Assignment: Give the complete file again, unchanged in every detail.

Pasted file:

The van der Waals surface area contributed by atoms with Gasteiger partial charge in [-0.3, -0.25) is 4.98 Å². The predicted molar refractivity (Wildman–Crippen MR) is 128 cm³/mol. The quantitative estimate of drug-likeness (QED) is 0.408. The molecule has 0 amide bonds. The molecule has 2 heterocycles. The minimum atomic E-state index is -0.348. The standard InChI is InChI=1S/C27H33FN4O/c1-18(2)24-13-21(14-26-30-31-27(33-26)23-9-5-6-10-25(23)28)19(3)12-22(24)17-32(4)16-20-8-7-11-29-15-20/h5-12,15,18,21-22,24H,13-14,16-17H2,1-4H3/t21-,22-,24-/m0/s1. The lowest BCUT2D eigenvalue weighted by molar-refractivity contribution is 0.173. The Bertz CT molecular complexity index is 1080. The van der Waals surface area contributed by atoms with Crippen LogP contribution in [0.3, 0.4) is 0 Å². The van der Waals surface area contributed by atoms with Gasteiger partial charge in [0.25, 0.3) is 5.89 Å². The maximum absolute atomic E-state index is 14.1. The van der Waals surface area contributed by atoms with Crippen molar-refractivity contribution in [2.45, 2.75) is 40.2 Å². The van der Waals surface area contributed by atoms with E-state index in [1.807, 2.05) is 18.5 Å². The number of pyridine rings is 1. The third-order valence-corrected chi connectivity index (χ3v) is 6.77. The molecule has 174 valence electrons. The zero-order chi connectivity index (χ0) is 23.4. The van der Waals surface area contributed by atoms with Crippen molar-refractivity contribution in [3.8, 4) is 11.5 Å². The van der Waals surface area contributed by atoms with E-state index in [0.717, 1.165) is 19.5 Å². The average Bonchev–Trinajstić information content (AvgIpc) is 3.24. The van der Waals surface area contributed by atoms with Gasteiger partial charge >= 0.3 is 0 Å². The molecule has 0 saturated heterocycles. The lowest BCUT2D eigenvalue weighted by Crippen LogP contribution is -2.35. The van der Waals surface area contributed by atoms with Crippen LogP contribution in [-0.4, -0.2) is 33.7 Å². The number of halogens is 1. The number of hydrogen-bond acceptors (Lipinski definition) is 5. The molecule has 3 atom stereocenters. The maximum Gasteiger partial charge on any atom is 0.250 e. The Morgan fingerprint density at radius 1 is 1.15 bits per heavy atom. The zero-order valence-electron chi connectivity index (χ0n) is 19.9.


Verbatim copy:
The van der Waals surface area contributed by atoms with Gasteiger partial charge in [-0.3, -0.25) is 4.98 Å². The predicted molar refractivity (Wildman–Crippen MR) is 128 cm³/mol. The quantitative estimate of drug-likeness (QED) is 0.408. The molecule has 0 amide bonds. The molecule has 2 heterocycles. The minimum atomic E-state index is -0.348. The standard InChI is InChI=1S/C27H33FN4O/c1-18(2)24-13-21(14-26-30-31-27(33-26)23-9-5-6-10-25(23)28)19(3)12-22(24)17-32(4)16-20-8-7-11-29-15-20/h5-12,15,18,21-22,24H,13-14,16-17H2,1-4H3/t21-,22-,24-/m0/s1. The lowest BCUT2D eigenvalue weighted by molar-refractivity contribution is 0.173. The Bertz CT molecular complexity index is 1080. The van der Waals surface area contributed by atoms with Crippen LogP contribution in [0.3, 0.4) is 0 Å². The van der Waals surface area contributed by atoms with Gasteiger partial charge in [0.25, 0.3) is 5.89 Å². The maximum absolute atomic E-state index is 14.1. The van der Waals surface area contributed by atoms with Crippen molar-refractivity contribution in [2.45, 2.75) is 40.2 Å². The van der Waals surface area contributed by atoms with E-state index in [1.807, 2.05) is 18.5 Å². The number of pyridine rings is 1. The third-order valence-corrected chi connectivity index (χ3v) is 6.77. The molecule has 174 valence electrons. The zero-order chi connectivity index (χ0) is 23.4. The van der Waals surface area contributed by atoms with Crippen molar-refractivity contribution in [3.8, 4) is 11.5 Å². The van der Waals surface area contributed by atoms with E-state index in [0.717, 1.165) is 19.5 Å². The average Bonchev–Trinajstić information content (AvgIpc) is 3.24. The van der Waals surface area contributed by atoms with Gasteiger partial charge >= 0.3 is 0 Å². The molecule has 0 saturated heterocycles. The lowest BCUT2D eigenvalue weighted by Crippen LogP contribution is -2.35. The van der Waals surface area contributed by atoms with Crippen LogP contribution in [-0.4, -0.2) is 33.7 Å². The number of halogens is 1. The number of hydrogen-bond acceptors (Lipinski definition) is 5. The molecule has 3 atom stereocenters. The maximum Gasteiger partial charge on any atom is 0.250 e. The Morgan fingerprint density at radius 1 is 1.15 bits per heavy atom. The zero-order valence-electron chi connectivity index (χ0n) is 19.9.